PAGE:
Screenwriters Who Want Control Should Write Novels

Gary Whitta has worked in Hollywood for 15 years, and if the experience has taught him anything, it’s that screenwriters don’t have much control over the final product.

“A lot of times when you’re working on a film, it’s all twisted and pushed and twisted by the different people in the film who are more powerful than you,” Whitta says in episode 164 of The The Galaxy Geek’s Guide Podcast. “Because everyone on a film is more powerful than the writer.”

New ideas face an uphill battle in Hollywood. At first, Warner Bros. was in love with the edginess of Whitta’s script for the book of eli, a post-apocalyptic thriller with religious overtones. But when things happened, the studio balked.

“When it comes time, a little later, to write a check for $80 million to do the movie, they look at the script again and say, ‘It’s kind of edgy and dangerous and controversial, and we don’t we’re not quite sure about this,” says Whitta.

Only the unlikely intervention of Alcon checked in the book of eli, but Whitta learned that such luck is rare in the film industry. Most projects languish indefinitely, especially if they are unconventional. When Whitta dreamed up a monster story set in ninth-century England, he was sure it was too offbeat for Hollywood.

“Chances are I could write this movie, spend six months pouring all my blood and sweat and tears into it, and the studios would just say no,” he says. “So you spent a lot of time writing this story that maybe 20 or 30 people would see one day, and for a writer, that’s very daunting.”

Instead, he decided to write the story as a novel, Abominationwhich he published via the crowdfunding platform Ink shares. The novel’s format allows him to explore all the ideas he wants and also means no one can tell him no – you can always self-publish. Writing a novel also allows him to deviate from the typical three-act structure of Hollywood films.

“The way I wanted to tell the story didn’t necessarily conform to the sometimes very rigid expectations of how a movie story should be structured,” he says. “I knew that with a novel, I would have the ability to tell the story with more flexibility and not have to worry about a lot of the perceived and mainstream wisdom about how a story is supposed to. function.”

Of course, most novels will never reach the wide audience that movies will, but for writers who value creative control, the trade-off may be worth it.

“May be [the book] takes off, maybe not, but at least I know the version I posted is the one I wanted to tell,” says Whitta.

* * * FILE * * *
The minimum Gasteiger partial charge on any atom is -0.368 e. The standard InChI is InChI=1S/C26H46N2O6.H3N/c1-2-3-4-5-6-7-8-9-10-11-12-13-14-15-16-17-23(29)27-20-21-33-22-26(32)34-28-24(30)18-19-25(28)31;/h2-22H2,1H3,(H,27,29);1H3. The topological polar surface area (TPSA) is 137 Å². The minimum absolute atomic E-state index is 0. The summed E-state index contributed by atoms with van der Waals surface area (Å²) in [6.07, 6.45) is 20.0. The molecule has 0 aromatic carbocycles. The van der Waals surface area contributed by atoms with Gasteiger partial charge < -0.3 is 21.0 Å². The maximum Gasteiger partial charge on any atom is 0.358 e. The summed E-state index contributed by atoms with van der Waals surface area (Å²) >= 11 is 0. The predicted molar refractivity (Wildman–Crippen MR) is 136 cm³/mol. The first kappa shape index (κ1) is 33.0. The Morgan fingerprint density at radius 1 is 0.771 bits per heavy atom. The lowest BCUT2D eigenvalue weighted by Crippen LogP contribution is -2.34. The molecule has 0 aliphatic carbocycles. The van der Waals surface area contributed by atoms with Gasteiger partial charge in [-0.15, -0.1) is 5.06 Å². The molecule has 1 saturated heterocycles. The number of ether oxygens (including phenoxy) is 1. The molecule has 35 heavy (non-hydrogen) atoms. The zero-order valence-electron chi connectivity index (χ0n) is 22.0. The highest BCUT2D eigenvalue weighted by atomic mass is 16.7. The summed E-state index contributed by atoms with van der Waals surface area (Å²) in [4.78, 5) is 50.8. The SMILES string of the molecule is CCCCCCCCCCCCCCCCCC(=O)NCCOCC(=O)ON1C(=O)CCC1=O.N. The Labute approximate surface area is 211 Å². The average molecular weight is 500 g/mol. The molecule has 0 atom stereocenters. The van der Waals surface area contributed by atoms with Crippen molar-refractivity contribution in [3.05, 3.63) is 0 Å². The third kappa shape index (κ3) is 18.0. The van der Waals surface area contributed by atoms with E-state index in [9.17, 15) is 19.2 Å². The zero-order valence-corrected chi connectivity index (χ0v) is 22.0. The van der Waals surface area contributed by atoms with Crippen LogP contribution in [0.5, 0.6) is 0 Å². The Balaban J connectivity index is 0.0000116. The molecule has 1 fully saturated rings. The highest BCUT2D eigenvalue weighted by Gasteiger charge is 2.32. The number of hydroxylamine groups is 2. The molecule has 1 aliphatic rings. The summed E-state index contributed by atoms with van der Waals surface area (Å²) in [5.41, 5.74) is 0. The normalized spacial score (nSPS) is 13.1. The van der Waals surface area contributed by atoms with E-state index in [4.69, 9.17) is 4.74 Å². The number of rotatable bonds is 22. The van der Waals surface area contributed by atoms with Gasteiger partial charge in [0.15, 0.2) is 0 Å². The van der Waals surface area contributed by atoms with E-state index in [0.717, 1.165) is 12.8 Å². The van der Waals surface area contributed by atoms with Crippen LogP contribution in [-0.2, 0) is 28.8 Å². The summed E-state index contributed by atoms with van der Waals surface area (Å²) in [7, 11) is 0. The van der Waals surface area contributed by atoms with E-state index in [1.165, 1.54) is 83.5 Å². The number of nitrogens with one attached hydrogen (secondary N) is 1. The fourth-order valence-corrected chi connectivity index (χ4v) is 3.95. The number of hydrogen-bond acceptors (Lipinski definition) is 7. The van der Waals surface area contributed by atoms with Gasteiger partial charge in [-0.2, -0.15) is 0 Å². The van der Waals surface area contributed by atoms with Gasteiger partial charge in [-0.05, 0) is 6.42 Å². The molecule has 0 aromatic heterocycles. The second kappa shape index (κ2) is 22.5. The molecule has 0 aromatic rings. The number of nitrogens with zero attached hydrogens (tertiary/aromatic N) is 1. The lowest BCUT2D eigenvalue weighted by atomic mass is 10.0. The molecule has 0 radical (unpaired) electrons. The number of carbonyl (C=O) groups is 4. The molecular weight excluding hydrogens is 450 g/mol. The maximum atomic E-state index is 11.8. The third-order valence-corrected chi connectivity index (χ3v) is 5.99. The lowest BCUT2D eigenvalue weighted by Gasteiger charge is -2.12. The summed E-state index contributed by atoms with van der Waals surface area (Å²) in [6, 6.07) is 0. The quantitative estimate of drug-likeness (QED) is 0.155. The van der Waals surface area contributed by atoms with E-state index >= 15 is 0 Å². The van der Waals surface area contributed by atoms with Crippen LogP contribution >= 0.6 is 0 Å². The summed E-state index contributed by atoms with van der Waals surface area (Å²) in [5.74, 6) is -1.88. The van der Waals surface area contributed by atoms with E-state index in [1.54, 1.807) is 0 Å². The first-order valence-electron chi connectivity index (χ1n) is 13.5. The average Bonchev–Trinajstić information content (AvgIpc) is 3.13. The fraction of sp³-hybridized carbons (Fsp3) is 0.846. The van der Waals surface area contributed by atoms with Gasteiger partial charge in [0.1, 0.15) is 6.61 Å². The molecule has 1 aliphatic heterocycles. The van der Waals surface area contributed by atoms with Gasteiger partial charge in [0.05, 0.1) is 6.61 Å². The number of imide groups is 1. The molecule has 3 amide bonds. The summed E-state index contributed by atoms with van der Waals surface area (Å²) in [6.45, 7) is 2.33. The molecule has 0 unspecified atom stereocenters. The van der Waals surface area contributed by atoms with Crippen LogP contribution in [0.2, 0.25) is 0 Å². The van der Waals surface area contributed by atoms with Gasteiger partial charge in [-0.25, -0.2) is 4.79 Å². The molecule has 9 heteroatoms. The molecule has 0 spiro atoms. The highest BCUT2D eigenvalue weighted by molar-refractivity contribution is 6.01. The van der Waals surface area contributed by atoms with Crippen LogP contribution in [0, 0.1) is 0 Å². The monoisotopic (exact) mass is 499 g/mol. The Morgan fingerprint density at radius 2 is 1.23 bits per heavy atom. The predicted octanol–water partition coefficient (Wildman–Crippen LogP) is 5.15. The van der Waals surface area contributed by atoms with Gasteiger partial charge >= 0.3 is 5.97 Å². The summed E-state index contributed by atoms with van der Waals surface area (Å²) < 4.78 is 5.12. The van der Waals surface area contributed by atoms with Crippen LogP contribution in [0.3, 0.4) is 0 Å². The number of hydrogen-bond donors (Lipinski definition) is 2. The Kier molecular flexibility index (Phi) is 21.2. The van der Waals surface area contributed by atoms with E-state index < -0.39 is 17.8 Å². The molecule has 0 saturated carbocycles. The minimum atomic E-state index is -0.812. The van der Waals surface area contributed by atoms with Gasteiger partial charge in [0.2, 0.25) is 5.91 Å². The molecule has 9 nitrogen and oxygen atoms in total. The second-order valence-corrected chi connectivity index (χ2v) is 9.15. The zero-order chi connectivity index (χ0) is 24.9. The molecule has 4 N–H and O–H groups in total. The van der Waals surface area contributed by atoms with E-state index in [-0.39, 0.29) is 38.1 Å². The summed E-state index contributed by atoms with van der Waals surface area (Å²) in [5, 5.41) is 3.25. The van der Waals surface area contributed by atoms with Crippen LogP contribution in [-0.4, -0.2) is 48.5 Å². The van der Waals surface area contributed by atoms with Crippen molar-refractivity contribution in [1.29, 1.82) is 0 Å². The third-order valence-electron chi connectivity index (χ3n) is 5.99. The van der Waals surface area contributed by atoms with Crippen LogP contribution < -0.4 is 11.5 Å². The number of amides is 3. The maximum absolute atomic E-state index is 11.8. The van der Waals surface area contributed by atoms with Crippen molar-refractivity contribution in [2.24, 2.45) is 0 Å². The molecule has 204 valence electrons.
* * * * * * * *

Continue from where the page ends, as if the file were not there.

Listen to our full interview with Gary Whitta in episode 164 of The Galaxy Geek’s Guide (above), and check out some highlights from the discussion below.

Gary Whitta on luck:

“Typically what happens when you submit a script – to anyone, really – is that it will never be read by the main person in the company or the decision maker. It usually goes through a whole phalanx of readers and people figuring out if it even deserves the attention of one of the main people in the business. …But by pure chance, my script was placed in the wrong stack. It was put in the pile that the company founder would take home – the cream of crop scripts – to read over the weekend and consider whether he wanted to represent these writers. … And this guy called me over the weekend and said, ‘I don’t even know why this script is in the pile… but I ended up reading half of it anyway, and I already know that I want to sign you.’

Gary Whitta on Glenn Beck:

“I read somewhere that Glenn Beck was a big fan of [The Book of Eli], and again it was very well received by people on the right – Christian conservatives and fundamentalist type people. And in the case of Glenn Beck, it was particularly interesting, because the Gary Oldman The character, Carnegie, was very much modeled after people like Glenn Beck, kind of the TV evangelists you see on late night or Sunday morning TV. I think a lot of these people are snake oil salesmen. They basically identified and exploited people’s genuine faith…as a way to make money. … So I just thought it was particularly ironic that Glenn Beck saw the movie and liked it, not acknowledging that the movie was supposed to criticize people like him.

Gary Whitta on Abomination:

“There’s a lot of fantasy fiction these days. It’s a very, very crowded market – I think more than ever in this post-game of thrones world we live in now – and everyone has their own version of Westeros or Middle-earth or Shannara, these great fantasy realms, and I thought it might be more interesting – or at least interesting in a different way – to tell a story with fantasy elements, with magic and monsters and all these cool stuff, but steeped in real history Place and time. … It all really happened. England was really split in two, with the Vikings basically occupying all of eastern England, and there was very little real English territory left, and there were these tremendous battles being fought. I think it’s as interesting as anything in game of thronesbut everything really happened.

Gary Whitta on strong female characters:

“A lot of people, when they talk about creating strong female characters, they often have a simplistic interpretation of that, which is, she’s someone who’s really tough, she’s someone who rips , he’s someone who basically has a lot of masculine characteristics, someone who can get out of a situation…. I don’t necessarily think a man who can get out of a situation is particularly strong, just because he’s good with his fists or a gun or something, I don’t think that necessarily makes him a strong character, so I don’t know why necessarily attribute those traits to a woman – other than the fact that we don’t necessarily attribute these traits as much to female characters – automatically makes her a strong or interesting character.

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